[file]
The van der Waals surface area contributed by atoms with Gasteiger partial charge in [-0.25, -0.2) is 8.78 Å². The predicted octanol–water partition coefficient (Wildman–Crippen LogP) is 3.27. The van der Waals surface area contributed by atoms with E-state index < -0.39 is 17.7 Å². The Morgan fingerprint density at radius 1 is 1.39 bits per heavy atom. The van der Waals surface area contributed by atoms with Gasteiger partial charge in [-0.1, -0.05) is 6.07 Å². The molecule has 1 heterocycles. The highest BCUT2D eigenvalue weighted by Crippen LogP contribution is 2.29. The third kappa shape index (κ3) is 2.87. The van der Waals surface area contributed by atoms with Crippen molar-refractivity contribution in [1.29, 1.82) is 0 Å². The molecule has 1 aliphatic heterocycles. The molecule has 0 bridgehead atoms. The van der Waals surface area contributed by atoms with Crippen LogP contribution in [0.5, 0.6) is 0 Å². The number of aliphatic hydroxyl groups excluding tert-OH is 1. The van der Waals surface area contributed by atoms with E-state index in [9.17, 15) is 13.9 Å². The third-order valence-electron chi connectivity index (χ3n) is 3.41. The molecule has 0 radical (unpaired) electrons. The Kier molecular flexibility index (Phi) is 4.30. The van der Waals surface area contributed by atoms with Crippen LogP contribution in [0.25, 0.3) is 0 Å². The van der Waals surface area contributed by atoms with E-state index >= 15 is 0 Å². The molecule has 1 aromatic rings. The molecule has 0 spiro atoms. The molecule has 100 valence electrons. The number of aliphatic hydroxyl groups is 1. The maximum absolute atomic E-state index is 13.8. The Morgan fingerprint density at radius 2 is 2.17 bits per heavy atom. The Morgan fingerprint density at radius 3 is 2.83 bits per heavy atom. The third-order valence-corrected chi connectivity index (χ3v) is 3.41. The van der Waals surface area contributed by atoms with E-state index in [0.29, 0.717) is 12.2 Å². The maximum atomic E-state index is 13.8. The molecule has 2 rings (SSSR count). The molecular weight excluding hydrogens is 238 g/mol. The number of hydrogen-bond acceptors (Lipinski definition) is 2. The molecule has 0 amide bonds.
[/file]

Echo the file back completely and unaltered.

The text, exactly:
The van der Waals surface area contributed by atoms with Gasteiger partial charge in [-0.25, -0.2) is 8.78 Å². The predicted octanol–water partition coefficient (Wildman–Crippen LogP) is 3.27. The van der Waals surface area contributed by atoms with E-state index < -0.39 is 17.7 Å². The Morgan fingerprint density at radius 1 is 1.39 bits per heavy atom. The van der Waals surface area contributed by atoms with Gasteiger partial charge in [-0.1, -0.05) is 6.07 Å². The molecule has 1 heterocycles. The highest BCUT2D eigenvalue weighted by Crippen LogP contribution is 2.29. The third kappa shape index (κ3) is 2.87. The van der Waals surface area contributed by atoms with Crippen molar-refractivity contribution in [1.29, 1.82) is 0 Å². The molecule has 1 aliphatic heterocycles. The molecule has 0 bridgehead atoms. The van der Waals surface area contributed by atoms with Crippen LogP contribution in [0.5, 0.6) is 0 Å². The number of aliphatic hydroxyl groups excluding tert-OH is 1. The van der Waals surface area contributed by atoms with E-state index in [9.17, 15) is 13.9 Å². The third-order valence-electron chi connectivity index (χ3n) is 3.41. The molecule has 0 radical (unpaired) electrons. The Kier molecular flexibility index (Phi) is 4.30. The van der Waals surface area contributed by atoms with Crippen LogP contribution in [0.25, 0.3) is 0 Å². The van der Waals surface area contributed by atoms with E-state index >= 15 is 0 Å². The molecule has 1 aromatic rings. The molecule has 0 spiro atoms. The molecule has 100 valence electrons. The number of aliphatic hydroxyl groups is 1. The maximum absolute atomic E-state index is 13.8. The Morgan fingerprint density at radius 2 is 2.17 bits per heavy atom. The Morgan fingerprint density at radius 3 is 2.83 bits per heavy atom. The third-order valence-corrected chi connectivity index (χ3v) is 3.41. The van der Waals surface area contributed by atoms with E-state index in [0.29, 0.717) is 12.2 Å². The maximum atomic E-state index is 13.8. The molecule has 2 rings (SSSR count). The molecular weight excluding hydrogens is 238 g/mol. The number of hydrogen-bond acceptors (Lipinski definition) is 2. The molecule has 0 amide bonds.